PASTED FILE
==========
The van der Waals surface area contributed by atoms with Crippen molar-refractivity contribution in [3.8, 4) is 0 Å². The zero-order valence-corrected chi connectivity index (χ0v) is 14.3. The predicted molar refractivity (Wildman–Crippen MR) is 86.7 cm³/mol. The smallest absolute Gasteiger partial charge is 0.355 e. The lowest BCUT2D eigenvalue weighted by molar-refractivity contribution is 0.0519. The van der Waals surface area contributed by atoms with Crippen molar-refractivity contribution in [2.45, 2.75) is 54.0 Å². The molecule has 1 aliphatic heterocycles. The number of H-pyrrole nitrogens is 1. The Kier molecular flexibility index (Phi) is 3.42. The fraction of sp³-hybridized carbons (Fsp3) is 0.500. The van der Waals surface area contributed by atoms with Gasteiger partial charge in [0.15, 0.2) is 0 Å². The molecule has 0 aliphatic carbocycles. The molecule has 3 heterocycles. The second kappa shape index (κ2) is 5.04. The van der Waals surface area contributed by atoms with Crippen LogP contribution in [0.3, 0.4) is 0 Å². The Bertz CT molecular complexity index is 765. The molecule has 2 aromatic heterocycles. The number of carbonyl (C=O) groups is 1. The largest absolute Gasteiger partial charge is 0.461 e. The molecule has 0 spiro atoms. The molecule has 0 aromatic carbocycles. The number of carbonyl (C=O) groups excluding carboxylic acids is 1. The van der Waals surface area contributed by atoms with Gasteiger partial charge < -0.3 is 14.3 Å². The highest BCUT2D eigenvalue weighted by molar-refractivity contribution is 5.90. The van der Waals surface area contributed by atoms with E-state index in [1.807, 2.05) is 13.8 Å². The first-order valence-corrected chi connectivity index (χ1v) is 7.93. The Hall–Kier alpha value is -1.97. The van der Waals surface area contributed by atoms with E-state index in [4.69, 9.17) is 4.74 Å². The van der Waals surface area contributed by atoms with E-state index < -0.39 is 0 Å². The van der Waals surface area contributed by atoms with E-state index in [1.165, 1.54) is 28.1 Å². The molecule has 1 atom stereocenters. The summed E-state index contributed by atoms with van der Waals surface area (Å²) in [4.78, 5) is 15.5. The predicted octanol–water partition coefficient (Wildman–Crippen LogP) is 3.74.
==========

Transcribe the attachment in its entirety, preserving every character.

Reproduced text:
The van der Waals surface area contributed by atoms with Crippen molar-refractivity contribution in [3.8, 4) is 0 Å². The zero-order valence-corrected chi connectivity index (χ0v) is 14.3. The predicted molar refractivity (Wildman–Crippen MR) is 86.7 cm³/mol. The smallest absolute Gasteiger partial charge is 0.355 e. The lowest BCUT2D eigenvalue weighted by molar-refractivity contribution is 0.0519. The van der Waals surface area contributed by atoms with Crippen molar-refractivity contribution in [2.45, 2.75) is 54.0 Å². The molecule has 1 aliphatic heterocycles. The number of H-pyrrole nitrogens is 1. The Kier molecular flexibility index (Phi) is 3.42. The fraction of sp³-hybridized carbons (Fsp3) is 0.500. The van der Waals surface area contributed by atoms with Gasteiger partial charge in [0.15, 0.2) is 0 Å². The molecule has 0 aliphatic carbocycles. The molecule has 3 heterocycles. The second kappa shape index (κ2) is 5.04. The van der Waals surface area contributed by atoms with Crippen LogP contribution in [0.3, 0.4) is 0 Å². The Bertz CT molecular complexity index is 765. The molecule has 2 aromatic heterocycles. The number of carbonyl (C=O) groups is 1. The largest absolute Gasteiger partial charge is 0.461 e. The molecule has 0 spiro atoms. The molecule has 0 aromatic carbocycles. The number of carbonyl (C=O) groups excluding carboxylic acids is 1. The van der Waals surface area contributed by atoms with Gasteiger partial charge < -0.3 is 14.3 Å². The highest BCUT2D eigenvalue weighted by molar-refractivity contribution is 5.90. The van der Waals surface area contributed by atoms with E-state index in [1.807, 2.05) is 13.8 Å². The first-order valence-corrected chi connectivity index (χ1v) is 7.93. The Hall–Kier alpha value is -1.97. The van der Waals surface area contributed by atoms with E-state index in [4.69, 9.17) is 4.74 Å². The van der Waals surface area contributed by atoms with E-state index < -0.39 is 0 Å². The van der Waals surface area contributed by atoms with E-state index in [1.165, 1.54) is 28.1 Å². The molecule has 1 atom stereocenters. The summed E-state index contributed by atoms with van der Waals surface area (Å²) in [4.78, 5) is 15.5. The predicted octanol–water partition coefficient (Wildman–Crippen LogP) is 3.74.